The Garden World of Jane Austen: 200 years since Pride and Prejudice

By Andy McIndoe

It is 200 years since Jane Austen’s ‘Pride and Prejudice’ was first published in 1813. So what were gardens like in Jane’s time? Most probably have a vision of manicured lawns and hedges; backdrops to brief encounters in the garden, where nothing happened apart from ridiculously polite conversation. Did all gardens have a pond where Mr Darcy could cool off and emerge as Colin Firth in a dripping white shirt?

Certainly established attitudes were changing in art, literature and landscape gardening in late Georgian and Regency England.. This was the age of the English landscape garden where the countryside became one with the house. Avenues were planted, lakes excavated, vistas cleared and contours moulded to create far-reaching views from every window of grand houses.

On a more humble scale cottage gardens surrounded rural dwellings providing food and bringing cultivated countryside to the front door. Many plants such as primroses and snowdrops took the step from the hedgerow to the informal garden. Simple flowers for picking would be combined with vegetables for the house. Gooseberries grew alongside hollyhocks and lettuces neighboured stocks.


Whatever was happening in gardens it was respectable for all to walk outside, to breathe, exercise and enjoy the natural world whether city dweller or country cousin.

Jane Austen could not be described as an avid gardener but her love of the landscape; the family garden and life outside are evident in her novels. She delighted in the open downland, its freedom, fresh air and the wild flowers and animal life it supported.

Jane’s heroines were often to be found running down hills, enjoying the fresh air and open countryside, a biographical note undoubtedly. In Pride and Prejudice Mr Darcy was captivated by a ‘face glowing with the warmth of exercise’, the result of Elizabeth Bennet’s three mile muddy dash to Netherfield to see her sister.


Catherine Morland of Northanger Abbey revelled in ‘the pleasure of walking and breathing fresh air’ and as a child loved rolling down the green slope at the back of the house. This probably relates to Jane as a child and the grassy slope behind the Steventon rectory where Jane grew up.

The poetry of Cowper inspired Jane’s generation with a love of the gentleness of nature.

Forget me not - myosotis

Cowper loved gardening and gained much pleasure and solace from it during fits of depression. Gardens of the time included many secret features: gothic temples, bowers, rustic bridges, avenues and the “wilderness”. A wilderness was originally a formal maze-like feature that later became a natural labyrinth; the walks were bordered by trees and evergreens usually leading to a garden building or folly.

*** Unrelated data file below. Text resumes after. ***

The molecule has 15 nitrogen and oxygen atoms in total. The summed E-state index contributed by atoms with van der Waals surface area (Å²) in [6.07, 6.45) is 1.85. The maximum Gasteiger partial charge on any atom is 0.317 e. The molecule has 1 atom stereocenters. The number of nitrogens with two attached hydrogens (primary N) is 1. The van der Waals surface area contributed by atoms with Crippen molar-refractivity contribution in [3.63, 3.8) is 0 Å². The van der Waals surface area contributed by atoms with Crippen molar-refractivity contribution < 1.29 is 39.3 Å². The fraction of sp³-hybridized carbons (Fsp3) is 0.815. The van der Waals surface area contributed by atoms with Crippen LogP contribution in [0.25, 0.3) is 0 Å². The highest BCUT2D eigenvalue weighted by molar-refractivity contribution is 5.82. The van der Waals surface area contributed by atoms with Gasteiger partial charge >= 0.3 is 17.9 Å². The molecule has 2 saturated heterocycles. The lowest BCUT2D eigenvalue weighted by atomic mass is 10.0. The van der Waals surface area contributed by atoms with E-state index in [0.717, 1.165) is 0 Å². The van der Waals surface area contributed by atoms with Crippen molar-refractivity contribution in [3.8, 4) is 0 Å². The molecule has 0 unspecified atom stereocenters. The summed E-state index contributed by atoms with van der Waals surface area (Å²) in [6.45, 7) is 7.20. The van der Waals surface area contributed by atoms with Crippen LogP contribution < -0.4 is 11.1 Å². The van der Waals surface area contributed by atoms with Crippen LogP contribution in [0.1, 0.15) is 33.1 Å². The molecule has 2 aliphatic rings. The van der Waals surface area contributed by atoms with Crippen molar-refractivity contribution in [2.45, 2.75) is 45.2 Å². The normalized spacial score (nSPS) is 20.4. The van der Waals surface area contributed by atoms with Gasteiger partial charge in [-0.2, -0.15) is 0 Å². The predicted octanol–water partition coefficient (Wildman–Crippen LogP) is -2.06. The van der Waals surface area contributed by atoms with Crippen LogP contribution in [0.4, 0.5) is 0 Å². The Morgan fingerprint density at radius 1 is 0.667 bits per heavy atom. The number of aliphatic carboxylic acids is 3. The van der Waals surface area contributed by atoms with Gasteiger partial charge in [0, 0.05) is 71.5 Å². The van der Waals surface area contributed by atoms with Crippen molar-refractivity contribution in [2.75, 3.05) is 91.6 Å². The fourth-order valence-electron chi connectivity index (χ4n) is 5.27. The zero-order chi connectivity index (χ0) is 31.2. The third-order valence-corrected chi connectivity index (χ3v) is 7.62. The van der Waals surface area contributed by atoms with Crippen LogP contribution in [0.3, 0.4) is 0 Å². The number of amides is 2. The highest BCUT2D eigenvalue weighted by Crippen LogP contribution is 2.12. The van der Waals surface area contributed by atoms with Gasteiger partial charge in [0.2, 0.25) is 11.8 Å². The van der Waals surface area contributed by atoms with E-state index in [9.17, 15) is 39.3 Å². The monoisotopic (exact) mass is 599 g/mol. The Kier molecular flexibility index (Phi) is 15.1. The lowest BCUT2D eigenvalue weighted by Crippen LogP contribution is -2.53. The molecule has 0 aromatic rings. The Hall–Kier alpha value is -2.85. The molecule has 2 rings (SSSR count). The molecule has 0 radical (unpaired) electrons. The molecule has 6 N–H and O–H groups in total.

The wilderness, shrubberies and orchards of the Austens’ garden and gardens she knew were the outdoor meeting rooms for confidential meetings in the plots of her novels. The ‘rustic shrubbery’ formed from the hedgerows around the meadow at the Steventon rectory was a feature later to be repeated at Chawton.


The double hedgerow is a type of country lane in miniature where a secret path leads on through hawthorn and briar, sloe and holly. This is a secluded place to get close to nature, occasional seats, a place to meet, where secret conversations can be inadvertently overheard. In ‘Persuasion’ Anne Elliot inadvertently hears a conversation about herself carried on by Captain Wentworth and Louisa Musgrove in the concealed path near Uppercross. . This natural feature was enhanced by the addition of shrubby ornamentals such as Lilac and Laburnum.

Lilacs were a favourite but these would have been simple Syringa vulgaris or some early garden selections. The garden lilacs of today, favourite cultivars such as ‘Charles Joly’ or ‘Madame Lemoine’, did not appear for nearly one hundred years. Large suckering shrubs they would have been quite at home with native hedgerow plants like hawthorn.

Sweet williams

In the late 18th and early 19th centuries the Victorian plant collectors had not yet filled our gardens with exotic subjects from the East and West, cottage garden flowers still predominated. In May 1811 Jane wrote ‘ Our young piony at the foot of the fir tree has just blown and looks very handsome’ and the whole shrubbery border will soon be gay with Pinks and Sweet Williams, in addition to the Columbines already in bloom. The Syringas too are coming out’

paeonia 'Lord kitchener'

Many of the cottage garden flowers that we love today such as Sweet Rocket, Love-in-a-Mist, Forget-me-Not, Pot Marigold and Wallflower have survived through the centuries. Their popularity is unwaning and they would undoubtedly have featured in Jane’s gardens.

The opening lines of Pride and Prejudice: “It is a truth universally acknowledged that a single man in possession of a good fortune must be in want of a wife”. If he didn’t find one straight away maybe that single man invested in the garden instead? Those of us in the horticultural don’t think that’s such a bad idea..................

Andy McIndoe

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